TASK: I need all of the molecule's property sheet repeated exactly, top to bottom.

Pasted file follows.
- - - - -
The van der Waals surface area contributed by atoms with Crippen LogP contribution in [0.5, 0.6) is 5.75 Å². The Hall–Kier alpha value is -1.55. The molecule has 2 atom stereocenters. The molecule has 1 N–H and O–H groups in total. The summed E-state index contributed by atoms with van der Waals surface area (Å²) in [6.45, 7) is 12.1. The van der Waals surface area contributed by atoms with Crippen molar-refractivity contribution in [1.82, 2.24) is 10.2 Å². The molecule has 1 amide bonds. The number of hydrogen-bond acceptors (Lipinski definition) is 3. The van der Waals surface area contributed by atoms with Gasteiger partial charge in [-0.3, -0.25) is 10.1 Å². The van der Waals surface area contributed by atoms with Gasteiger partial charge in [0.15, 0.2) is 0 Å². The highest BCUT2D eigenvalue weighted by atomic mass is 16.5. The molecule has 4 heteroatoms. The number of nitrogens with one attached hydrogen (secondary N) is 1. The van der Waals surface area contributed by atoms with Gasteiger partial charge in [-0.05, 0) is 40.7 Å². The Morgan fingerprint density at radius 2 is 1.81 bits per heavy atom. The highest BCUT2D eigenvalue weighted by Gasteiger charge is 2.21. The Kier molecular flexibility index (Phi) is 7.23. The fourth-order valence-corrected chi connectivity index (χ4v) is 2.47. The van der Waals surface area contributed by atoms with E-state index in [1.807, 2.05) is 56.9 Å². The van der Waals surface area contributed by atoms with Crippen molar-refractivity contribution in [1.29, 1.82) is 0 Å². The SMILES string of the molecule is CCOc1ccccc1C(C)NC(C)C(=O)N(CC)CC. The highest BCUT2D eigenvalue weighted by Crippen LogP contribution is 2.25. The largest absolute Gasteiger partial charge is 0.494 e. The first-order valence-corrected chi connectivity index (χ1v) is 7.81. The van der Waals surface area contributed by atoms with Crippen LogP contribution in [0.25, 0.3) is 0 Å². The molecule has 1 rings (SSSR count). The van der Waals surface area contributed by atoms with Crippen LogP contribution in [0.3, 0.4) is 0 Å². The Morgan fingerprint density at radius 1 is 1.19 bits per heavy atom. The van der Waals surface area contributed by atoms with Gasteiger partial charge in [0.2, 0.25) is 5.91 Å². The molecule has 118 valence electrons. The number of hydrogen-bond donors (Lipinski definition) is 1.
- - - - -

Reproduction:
The van der Waals surface area contributed by atoms with Crippen LogP contribution in [0.5, 0.6) is 5.75 Å². The Hall–Kier alpha value is -1.55. The molecule has 2 atom stereocenters. The molecule has 1 N–H and O–H groups in total. The summed E-state index contributed by atoms with van der Waals surface area (Å²) in [6.45, 7) is 12.1. The van der Waals surface area contributed by atoms with Crippen molar-refractivity contribution in [1.82, 2.24) is 10.2 Å². The molecule has 1 amide bonds. The number of hydrogen-bond acceptors (Lipinski definition) is 3. The van der Waals surface area contributed by atoms with Gasteiger partial charge in [-0.3, -0.25) is 10.1 Å². The van der Waals surface area contributed by atoms with Gasteiger partial charge in [0.15, 0.2) is 0 Å². The highest BCUT2D eigenvalue weighted by atomic mass is 16.5. The molecule has 4 heteroatoms. The number of nitrogens with one attached hydrogen (secondary N) is 1. The van der Waals surface area contributed by atoms with Gasteiger partial charge in [-0.05, 0) is 40.7 Å². The Morgan fingerprint density at radius 2 is 1.81 bits per heavy atom. The highest BCUT2D eigenvalue weighted by Gasteiger charge is 2.21. The Kier molecular flexibility index (Phi) is 7.23. The fourth-order valence-corrected chi connectivity index (χ4v) is 2.47. The van der Waals surface area contributed by atoms with E-state index in [1.807, 2.05) is 56.9 Å². The van der Waals surface area contributed by atoms with Crippen molar-refractivity contribution in [1.29, 1.82) is 0 Å². The SMILES string of the molecule is CCOc1ccccc1C(C)NC(C)C(=O)N(CC)CC. The highest BCUT2D eigenvalue weighted by Crippen LogP contribution is 2.25. The largest absolute Gasteiger partial charge is 0.494 e. The first-order valence-corrected chi connectivity index (χ1v) is 7.81. The van der Waals surface area contributed by atoms with Crippen LogP contribution in [0.25, 0.3) is 0 Å². The molecule has 1 rings (SSSR count). The van der Waals surface area contributed by atoms with Crippen LogP contribution in [0.3, 0.4) is 0 Å². The Morgan fingerprint density at radius 1 is 1.19 bits per heavy atom. The van der Waals surface area contributed by atoms with Gasteiger partial charge in [0.2, 0.25) is 5.91 Å². The molecule has 118 valence electrons. The number of hydrogen-bond donors (Lipinski definition) is 1.